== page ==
Non-nationals displaced in South Africa

The internal displacement of non-nationals in South Africa raises some questions about the ability of international law to protect this particularly vulnerable group.

In the space of a few weeks of May 2008, a vast number of primarily African non-nationals were violently displaced from their communities of ‘urban integration’ in South African townships. Large numbers of asylum seekers and refugees became IDPs – an anomaly in terms of the international frameworks on displacement and refuge. Their plight reflected a number of misconceptions about the impact of international migration on poor urban communities and the security risks these misconceptions represent in areas of weak state penetration – plus an important possible blind spot in current debates on internal displacement.

Xenophobic violence is not new to post-apartheid South Africa. However, the violent attacks against foreign nationals that shocked the country in May and June 2008 were unprecedented in their ferocity, intensity and rapid geographic spread. In less than a month, there were 135 separate violent incidents that left 62 people dead, at least 670 wounded, dozens raped, more than 100,000 displaced and millions of rands worth of property looted or destroyed.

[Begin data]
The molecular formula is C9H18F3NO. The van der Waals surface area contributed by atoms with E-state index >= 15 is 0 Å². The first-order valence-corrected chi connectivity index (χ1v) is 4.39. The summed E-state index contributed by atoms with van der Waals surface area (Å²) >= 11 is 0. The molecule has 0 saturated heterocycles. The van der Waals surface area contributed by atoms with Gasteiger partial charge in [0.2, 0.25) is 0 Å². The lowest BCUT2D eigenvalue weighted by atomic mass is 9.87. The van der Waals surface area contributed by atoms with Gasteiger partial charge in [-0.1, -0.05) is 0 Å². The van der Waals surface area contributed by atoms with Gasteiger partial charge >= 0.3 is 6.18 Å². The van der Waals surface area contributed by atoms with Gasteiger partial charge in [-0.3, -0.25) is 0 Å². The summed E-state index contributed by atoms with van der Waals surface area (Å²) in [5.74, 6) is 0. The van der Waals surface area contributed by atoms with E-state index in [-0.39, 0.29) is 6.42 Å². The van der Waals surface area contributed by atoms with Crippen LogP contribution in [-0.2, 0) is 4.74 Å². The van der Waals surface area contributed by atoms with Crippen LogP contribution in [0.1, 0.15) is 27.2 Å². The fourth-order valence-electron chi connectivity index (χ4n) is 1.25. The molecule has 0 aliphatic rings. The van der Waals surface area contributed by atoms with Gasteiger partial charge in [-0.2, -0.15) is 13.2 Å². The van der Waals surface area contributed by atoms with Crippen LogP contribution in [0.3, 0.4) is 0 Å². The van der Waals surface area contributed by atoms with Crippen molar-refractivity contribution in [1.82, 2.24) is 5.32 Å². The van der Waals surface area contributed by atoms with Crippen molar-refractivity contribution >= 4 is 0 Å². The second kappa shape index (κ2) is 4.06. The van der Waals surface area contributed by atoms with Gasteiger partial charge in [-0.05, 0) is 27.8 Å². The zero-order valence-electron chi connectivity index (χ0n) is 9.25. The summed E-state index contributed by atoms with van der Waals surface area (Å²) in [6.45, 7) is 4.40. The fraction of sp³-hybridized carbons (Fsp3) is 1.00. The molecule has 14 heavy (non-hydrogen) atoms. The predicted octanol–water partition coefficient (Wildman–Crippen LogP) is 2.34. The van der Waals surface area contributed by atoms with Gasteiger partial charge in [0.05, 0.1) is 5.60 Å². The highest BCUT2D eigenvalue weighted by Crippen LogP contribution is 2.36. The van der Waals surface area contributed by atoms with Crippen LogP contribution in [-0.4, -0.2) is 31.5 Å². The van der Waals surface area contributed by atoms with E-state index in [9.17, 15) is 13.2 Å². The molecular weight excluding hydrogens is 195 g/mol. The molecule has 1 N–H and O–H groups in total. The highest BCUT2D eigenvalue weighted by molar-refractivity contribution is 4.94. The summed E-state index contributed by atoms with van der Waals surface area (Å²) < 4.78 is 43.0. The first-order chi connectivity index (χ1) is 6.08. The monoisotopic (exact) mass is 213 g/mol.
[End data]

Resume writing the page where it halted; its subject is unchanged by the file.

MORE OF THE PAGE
In the wake of the attacks – which subsided only after the South African army intervened – those foreign nationals who were not ‘voluntarily’ repatriated or deported (many of them asylum seekers or refugees) were sheltered in makeshift camps outside police stations until temporary displacement camps were set up to accommodate approximately 20,000 displaced persons in the Gauteng and Western Cape provinces. It appears that most of the displaced chose to resettle in alternative urban neighbourhoods or to return to the communities that mobilised against them but there has been very little action taken to mitigate the possibility of a repeat of the attacks, and no visible government tracking or profiling of these IDPs.